"fom" <fomJUNK@nyms.net> wrote in message news:iNOdna24I74eTjTMnZ2dnUVZ_rSdnZ2d@giganews.com... > On 5/31/2013 10:36 AM, Julio Di Egidio wrote: >> "fom" <fomJUNK@nyms.net> wrote in message >> news:UY-dnUnFksIIUDrMnZ2dnUVZ_g-dnZ2d@giganews.com... >>> On 5/30/2013 11:20 AM, Julio Di Egidio wrote: >> <snipped> >> >>> is there a criterion >>> for deciding whether either of the complete connectives should >>> be viewed as the canonical complete connective? That is, is >>> there an asymmetry in the dyslexia we call truth-functional >>> logic? >> >> Why should there be a canonical one? > > After one long answer... a simpler observation. > > When mathematicians are confronted with a multiplicity > of equivalent forms, they often seek "a principal branch".
Yes, mathematicians. But I don't need to be reminded what a good mathematician or a good professional would do, and, by the way, I am only marginally interested in history, my focus is purely theoretical. That said, the point in question was how could there be a privileged starting point when we are talking about a system whose *essential* nature is the self-referentiality / the circularity.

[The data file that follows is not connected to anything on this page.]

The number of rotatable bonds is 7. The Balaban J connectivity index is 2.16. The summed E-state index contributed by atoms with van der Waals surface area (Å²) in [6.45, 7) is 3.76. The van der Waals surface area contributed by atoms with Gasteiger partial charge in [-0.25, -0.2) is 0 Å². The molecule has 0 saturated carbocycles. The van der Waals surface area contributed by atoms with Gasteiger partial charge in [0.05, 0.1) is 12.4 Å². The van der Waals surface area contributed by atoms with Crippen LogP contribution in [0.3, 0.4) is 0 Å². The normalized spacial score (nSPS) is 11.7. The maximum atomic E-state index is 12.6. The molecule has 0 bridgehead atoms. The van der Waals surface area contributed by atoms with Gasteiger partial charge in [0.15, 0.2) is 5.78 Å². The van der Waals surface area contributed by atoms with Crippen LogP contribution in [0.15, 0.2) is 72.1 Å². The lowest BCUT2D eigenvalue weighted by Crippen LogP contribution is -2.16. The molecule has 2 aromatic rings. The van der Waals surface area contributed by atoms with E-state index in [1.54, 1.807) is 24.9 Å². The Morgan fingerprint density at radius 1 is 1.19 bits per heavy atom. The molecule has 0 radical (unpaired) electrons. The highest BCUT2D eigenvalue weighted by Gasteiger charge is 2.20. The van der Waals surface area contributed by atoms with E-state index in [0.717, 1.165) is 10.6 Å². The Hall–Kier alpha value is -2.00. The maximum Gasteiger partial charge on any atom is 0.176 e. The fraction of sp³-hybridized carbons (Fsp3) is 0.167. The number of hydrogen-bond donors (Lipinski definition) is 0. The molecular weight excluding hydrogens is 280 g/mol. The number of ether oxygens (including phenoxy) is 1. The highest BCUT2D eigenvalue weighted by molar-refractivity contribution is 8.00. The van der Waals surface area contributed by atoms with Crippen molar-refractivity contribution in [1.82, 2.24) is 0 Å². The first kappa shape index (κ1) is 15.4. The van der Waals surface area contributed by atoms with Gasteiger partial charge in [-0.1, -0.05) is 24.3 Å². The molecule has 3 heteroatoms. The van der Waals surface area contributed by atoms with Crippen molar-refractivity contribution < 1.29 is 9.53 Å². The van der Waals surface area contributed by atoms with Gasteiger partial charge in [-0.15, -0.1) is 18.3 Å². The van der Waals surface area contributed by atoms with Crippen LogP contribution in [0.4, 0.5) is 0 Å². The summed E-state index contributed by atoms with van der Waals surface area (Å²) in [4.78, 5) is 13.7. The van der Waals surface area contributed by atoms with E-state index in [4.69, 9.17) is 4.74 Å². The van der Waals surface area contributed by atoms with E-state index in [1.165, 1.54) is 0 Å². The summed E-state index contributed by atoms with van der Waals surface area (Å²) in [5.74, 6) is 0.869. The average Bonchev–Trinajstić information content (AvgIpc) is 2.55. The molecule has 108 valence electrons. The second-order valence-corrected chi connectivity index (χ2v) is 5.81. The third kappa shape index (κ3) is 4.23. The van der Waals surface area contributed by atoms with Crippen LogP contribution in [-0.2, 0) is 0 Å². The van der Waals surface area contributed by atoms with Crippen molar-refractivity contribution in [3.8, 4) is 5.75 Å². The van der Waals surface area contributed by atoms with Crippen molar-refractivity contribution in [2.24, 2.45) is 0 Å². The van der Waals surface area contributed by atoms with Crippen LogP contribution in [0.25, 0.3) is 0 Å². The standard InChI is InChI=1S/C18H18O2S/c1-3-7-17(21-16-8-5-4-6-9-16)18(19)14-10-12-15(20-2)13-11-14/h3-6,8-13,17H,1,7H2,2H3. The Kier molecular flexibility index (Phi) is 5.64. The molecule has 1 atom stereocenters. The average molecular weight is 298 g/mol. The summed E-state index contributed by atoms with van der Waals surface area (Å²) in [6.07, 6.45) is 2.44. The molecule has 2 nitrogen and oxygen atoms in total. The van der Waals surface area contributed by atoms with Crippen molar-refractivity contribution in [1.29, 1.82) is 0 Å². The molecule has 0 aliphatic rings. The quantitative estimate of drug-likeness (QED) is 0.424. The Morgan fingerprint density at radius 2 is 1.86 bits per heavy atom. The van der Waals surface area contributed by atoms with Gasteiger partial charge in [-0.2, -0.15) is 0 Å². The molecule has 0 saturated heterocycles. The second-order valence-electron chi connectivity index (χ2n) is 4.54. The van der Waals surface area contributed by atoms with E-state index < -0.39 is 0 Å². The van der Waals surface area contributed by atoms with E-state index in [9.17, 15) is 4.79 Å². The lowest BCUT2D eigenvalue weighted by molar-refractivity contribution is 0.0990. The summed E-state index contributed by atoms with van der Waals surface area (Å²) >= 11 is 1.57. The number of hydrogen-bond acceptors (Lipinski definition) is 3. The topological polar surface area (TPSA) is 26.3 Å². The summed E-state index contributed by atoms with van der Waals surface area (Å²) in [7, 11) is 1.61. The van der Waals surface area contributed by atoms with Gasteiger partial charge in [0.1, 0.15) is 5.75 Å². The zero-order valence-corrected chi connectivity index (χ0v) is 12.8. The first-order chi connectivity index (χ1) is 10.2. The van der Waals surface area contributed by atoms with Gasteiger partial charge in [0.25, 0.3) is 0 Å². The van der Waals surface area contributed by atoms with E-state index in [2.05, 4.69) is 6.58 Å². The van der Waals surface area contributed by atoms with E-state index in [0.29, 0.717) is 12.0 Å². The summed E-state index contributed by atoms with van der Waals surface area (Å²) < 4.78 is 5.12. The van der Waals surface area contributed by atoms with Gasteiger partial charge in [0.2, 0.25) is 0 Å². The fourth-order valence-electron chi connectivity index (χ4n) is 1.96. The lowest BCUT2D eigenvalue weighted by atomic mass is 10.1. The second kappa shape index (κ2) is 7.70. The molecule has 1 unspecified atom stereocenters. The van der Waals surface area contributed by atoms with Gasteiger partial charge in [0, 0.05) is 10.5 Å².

> The relationship of that view to general equivalence seems > to be related to failures of the distributive laws in certain > structures.
There, the point in question was: how could you (or anybody) justify calling that "logic"?
> It certainly manifests itself in logic. The > distributive laws become an issue in the logical research of > Pavicic and Megill. Their logic is, however, algebraic in > nature.
> My "story" is in the following link. It also contains a > discussion of "principal branches" at the end. This open > apology to the few talented professionals who participate > in this newsgroup had been motivated by some misunderstandings > that had happened. I am the one with non-standard views, so > the burden of explanation and smoothing any disagreements > falls to me. > > https://groups.google.com/forum/?fromgroups#!topic/sci.logic/2HXfcubT468
I respect your approach, it's just not mine: I am an ever student, but not any more than anybody else is.